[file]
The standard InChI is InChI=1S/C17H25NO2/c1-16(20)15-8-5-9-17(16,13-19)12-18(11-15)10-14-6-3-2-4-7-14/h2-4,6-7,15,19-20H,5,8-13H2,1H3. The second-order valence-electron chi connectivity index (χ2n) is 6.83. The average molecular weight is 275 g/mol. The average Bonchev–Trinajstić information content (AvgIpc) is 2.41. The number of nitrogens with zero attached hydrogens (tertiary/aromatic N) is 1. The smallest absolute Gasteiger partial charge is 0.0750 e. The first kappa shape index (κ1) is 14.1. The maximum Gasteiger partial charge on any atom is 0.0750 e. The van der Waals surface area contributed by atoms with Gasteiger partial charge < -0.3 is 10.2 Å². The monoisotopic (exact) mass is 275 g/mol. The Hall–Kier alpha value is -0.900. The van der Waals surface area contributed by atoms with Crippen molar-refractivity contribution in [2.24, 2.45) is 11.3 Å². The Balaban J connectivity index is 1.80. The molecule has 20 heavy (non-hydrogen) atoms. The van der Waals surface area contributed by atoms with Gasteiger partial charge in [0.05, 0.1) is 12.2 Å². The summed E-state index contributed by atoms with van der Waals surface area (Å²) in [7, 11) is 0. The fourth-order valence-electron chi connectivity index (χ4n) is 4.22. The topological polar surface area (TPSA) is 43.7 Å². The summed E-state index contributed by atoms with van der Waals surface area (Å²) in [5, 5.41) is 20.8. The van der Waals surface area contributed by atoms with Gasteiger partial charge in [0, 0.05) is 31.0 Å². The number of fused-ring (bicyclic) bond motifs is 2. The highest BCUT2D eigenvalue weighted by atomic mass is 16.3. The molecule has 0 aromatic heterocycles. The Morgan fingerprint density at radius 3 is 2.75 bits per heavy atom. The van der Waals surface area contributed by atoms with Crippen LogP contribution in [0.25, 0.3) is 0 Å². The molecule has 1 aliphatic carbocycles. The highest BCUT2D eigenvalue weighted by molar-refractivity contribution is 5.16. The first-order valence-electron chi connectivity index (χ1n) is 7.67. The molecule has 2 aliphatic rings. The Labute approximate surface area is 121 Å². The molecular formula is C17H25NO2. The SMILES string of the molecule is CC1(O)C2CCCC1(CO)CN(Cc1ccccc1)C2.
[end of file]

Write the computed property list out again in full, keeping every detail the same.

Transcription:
The standard InChI is InChI=1S/C17H25NO2/c1-16(20)15-8-5-9-17(16,13-19)12-18(11-15)10-14-6-3-2-4-7-14/h2-4,6-7,15,19-20H,5,8-13H2,1H3. The second-order valence-electron chi connectivity index (χ2n) is 6.83. The average molecular weight is 275 g/mol. The average Bonchev–Trinajstić information content (AvgIpc) is 2.41. The number of nitrogens with zero attached hydrogens (tertiary/aromatic N) is 1. The smallest absolute Gasteiger partial charge is 0.0750 e. The first kappa shape index (κ1) is 14.1. The maximum Gasteiger partial charge on any atom is 0.0750 e. The van der Waals surface area contributed by atoms with Gasteiger partial charge < -0.3 is 10.2 Å². The monoisotopic (exact) mass is 275 g/mol. The Hall–Kier alpha value is -0.900. The van der Waals surface area contributed by atoms with Crippen molar-refractivity contribution in [2.24, 2.45) is 11.3 Å². The Balaban J connectivity index is 1.80. The molecule has 20 heavy (non-hydrogen) atoms. The van der Waals surface area contributed by atoms with Gasteiger partial charge in [0.05, 0.1) is 12.2 Å². The summed E-state index contributed by atoms with van der Waals surface area (Å²) in [7, 11) is 0. The fourth-order valence-electron chi connectivity index (χ4n) is 4.22. The topological polar surface area (TPSA) is 43.7 Å². The summed E-state index contributed by atoms with van der Waals surface area (Å²) in [5, 5.41) is 20.8. The van der Waals surface area contributed by atoms with Gasteiger partial charge in [0, 0.05) is 31.0 Å². The number of fused-ring (bicyclic) bond motifs is 2. The highest BCUT2D eigenvalue weighted by atomic mass is 16.3. The molecule has 0 aromatic heterocycles. The Morgan fingerprint density at radius 3 is 2.75 bits per heavy atom. The van der Waals surface area contributed by atoms with Crippen LogP contribution in [0.25, 0.3) is 0 Å². The molecule has 1 aliphatic carbocycles. The highest BCUT2D eigenvalue weighted by molar-refractivity contribution is 5.16. The first-order valence-electron chi connectivity index (χ1n) is 7.67. The molecule has 2 aliphatic rings. The Labute approximate surface area is 121 Å². The molecular formula is C17H25NO2. The SMILES string of the molecule is CC1(O)C2CCCC1(CO)CN(Cc1ccccc1)C2.